While Fireman's Fund opposes H.R. 219, the insurer is not exerting a lot of effort on the issue because it has little chance of passing, Mr. Lefkin said. Fireman's Fund also has good relations with the members of Congress sponsoring and supporting the bill.
"We don't necessarily want to antagonize them," he said.
Some organizations, such as the Alliance of American Insurers, oppose H.R. 219 because it could encourage the creation of more state insurers, said David M. Farmer, senior vp-federal affairs in Washington for the Downers Grove, Ill.-based Alliance.
That essentially amounts to taxpayers subsidizing the problem rather than tackling the problem at its roots, he said. A better tack is to address underlying issues, such as excessive development in coastal areas, land use planning and building codes.
"You don't build houses in the path of hurricanes and then expect other people through the insurance mechanism to subsidize people who choose to purchase homes that are at risk," Mr. Farmer said.
The Alliance represents equal numbers of insurers that write commercial business and those that write personal lines. Commercial insurers have not concerned themselves much with the issue, Mr. Farmer said, while personal lines companies are more focused on it.
The membership of some insurance organizations is divided, several Washington observers said. They point out that American Insurance Assn., of which Fireman's Fund is a member, is not enthusiastic about H.R. 219. Still other key members, including Warren, N.J.-based Chubb Corp., support the bill.
Rick Lawson, vp-federal affairs for the AIA, said association members will convene later this year to discuss the bill because it has gone through several changes. There is no urgency on the matter because the bill will not become law this year, Mr. Lawson said.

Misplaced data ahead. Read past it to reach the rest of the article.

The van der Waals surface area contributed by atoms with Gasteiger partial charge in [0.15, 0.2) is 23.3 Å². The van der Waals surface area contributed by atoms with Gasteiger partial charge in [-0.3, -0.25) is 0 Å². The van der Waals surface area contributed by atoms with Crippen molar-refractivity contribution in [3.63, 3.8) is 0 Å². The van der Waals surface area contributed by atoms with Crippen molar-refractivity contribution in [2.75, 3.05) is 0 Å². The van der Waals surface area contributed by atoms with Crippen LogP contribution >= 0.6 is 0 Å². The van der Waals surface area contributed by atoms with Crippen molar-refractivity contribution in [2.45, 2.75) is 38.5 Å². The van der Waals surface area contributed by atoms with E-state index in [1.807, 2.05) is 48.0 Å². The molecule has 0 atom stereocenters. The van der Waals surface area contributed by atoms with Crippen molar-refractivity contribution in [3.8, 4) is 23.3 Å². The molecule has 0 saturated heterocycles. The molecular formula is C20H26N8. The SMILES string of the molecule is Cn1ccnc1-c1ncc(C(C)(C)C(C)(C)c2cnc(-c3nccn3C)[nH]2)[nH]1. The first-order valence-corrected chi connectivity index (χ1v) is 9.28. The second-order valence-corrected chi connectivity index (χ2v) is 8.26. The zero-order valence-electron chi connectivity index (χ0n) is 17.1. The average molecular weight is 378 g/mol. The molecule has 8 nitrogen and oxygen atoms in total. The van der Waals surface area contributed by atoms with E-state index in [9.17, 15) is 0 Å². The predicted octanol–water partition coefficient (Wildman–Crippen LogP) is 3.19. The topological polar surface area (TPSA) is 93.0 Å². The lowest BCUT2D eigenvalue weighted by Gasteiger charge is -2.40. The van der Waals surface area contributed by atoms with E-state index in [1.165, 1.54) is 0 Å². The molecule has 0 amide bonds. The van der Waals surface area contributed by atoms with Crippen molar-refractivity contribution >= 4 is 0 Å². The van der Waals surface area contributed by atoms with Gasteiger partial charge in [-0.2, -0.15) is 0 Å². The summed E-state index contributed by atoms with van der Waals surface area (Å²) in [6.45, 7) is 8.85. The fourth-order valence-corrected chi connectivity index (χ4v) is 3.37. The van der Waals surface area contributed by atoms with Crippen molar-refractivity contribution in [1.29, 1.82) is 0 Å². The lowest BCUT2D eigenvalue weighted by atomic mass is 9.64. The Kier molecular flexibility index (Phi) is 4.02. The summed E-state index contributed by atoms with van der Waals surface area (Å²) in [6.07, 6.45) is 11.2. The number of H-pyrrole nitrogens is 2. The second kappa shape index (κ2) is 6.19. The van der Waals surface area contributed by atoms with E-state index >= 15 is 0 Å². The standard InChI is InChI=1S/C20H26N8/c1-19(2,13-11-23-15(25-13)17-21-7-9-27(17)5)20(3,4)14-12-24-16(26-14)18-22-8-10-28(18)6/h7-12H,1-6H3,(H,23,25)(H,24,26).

"We are just trying to find a federal program that comes in where there are no private market resources to fill the gap," he said.
Some members of the Des Plaines, Ill.-based National Assn. of Independent Insurers would rather see a tax law favorable for building catastrophe reserves, said Chuck Fritzel, the association's assistant vp-government relations in Washington. But currently that concept has no congressional support.
"In the meantime, we think the federal reinsurance idea is a good one," Mr. Fritzel said.
"We do believe it is necessary to have some kind of a backup for mega-natural catastrophe events. The private insurance industry just does not have the capacity to handle these one-in-100-type events," he said.
Although the NAII has some commercial lines members, the organization generally represents personal lines insurers, including several smaller companies. Under the legislation, small single-state insurers could share in the purchase of reinsurance contracts, Mr. Fritzel said.